I could see it being a concern in other places though. Another factor would probably be a neighbourhood watch culture, in dangerous neighbourhoods, there's a greater likelihood that someone won't report if they hear or see someone in danger, whereas in a typical middle class neighbourhood here, it's almost certain they'd call 911.

Regarding not seeing a bus route, that depends on how a transit system is set up. The Toronto area is set up pretty well, in that the major routes follow straight arterials for most of their length and after which they're named. In my college town, it's still pretty good, although you have to know which routes leave the road they're named to go to the university.
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Old 12-02-2012, 10:31 PM
 
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I think that what non-riders don't understand is the importance of frequency. They'll look at the map or at the existence of a bus stop and assume that's enough. But if the line only runs once an hour it's pretty well useless. It's hard to explain this to people who only drive, who can go when they want. One version of explaining it is "Suppose there were a gate across your driveway and it only opened once every 30 minutes ... "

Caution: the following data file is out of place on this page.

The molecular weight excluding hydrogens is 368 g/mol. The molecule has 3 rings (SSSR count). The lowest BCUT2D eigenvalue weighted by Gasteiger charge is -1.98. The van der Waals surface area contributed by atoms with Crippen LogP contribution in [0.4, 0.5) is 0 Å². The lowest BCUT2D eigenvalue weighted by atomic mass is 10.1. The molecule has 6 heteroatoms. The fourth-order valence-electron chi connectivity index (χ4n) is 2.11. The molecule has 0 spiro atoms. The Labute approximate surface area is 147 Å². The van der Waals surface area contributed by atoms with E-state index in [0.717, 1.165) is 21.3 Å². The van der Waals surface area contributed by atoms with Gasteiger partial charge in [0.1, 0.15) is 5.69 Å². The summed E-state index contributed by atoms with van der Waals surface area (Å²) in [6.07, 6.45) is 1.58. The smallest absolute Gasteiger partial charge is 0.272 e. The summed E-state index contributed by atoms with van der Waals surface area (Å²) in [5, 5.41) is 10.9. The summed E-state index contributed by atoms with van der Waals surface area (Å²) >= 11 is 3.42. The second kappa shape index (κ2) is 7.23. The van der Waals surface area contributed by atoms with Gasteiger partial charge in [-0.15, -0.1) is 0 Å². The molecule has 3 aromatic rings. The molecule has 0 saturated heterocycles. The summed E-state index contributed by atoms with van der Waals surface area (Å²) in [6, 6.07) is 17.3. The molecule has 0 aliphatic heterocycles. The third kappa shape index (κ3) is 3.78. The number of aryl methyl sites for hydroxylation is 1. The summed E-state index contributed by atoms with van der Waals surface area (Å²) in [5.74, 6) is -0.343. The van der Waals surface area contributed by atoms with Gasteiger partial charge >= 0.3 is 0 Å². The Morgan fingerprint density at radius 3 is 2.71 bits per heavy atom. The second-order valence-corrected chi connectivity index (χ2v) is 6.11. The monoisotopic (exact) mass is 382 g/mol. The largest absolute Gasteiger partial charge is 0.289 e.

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Old 12-03-2012, 09:14 AM
 
Location: Mt. Airy
5,311 posts, read 5,331,720 times
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Quote:
Originally Posted by Katiana View Post
I don't think men are in greater danger; they're generally bigger than women and tend to know a little more about how to fight, physically, if they are attacked.

5-6, maybe 6:30 might be busy, but I'd be willing to bet the farm that after that it's pretty quiet, especially in the fall/winter when it's dark outside. I think you should take a poll of the women in your neighborhood, and find out if they really do walk alone after that and do they feel safe. The answers may surprise you.
Do you think that's the case in Boston, Chicago, etc? It depends on the area of the city and the city itself (e.g. is there mixed-use development with adequate residential?). In a lot of less dense cities in the CBD this may be the case, but certainly not an across-the-board rule. That's also only a view of commuting on transit to/from work. Another huge chunk of scenarios for transit users exists for leisure, running errands, etc. Within actual neighborhoods, I wouldn't expect people to feel unsafe at 9pm where there's adequate foot traffic, even women.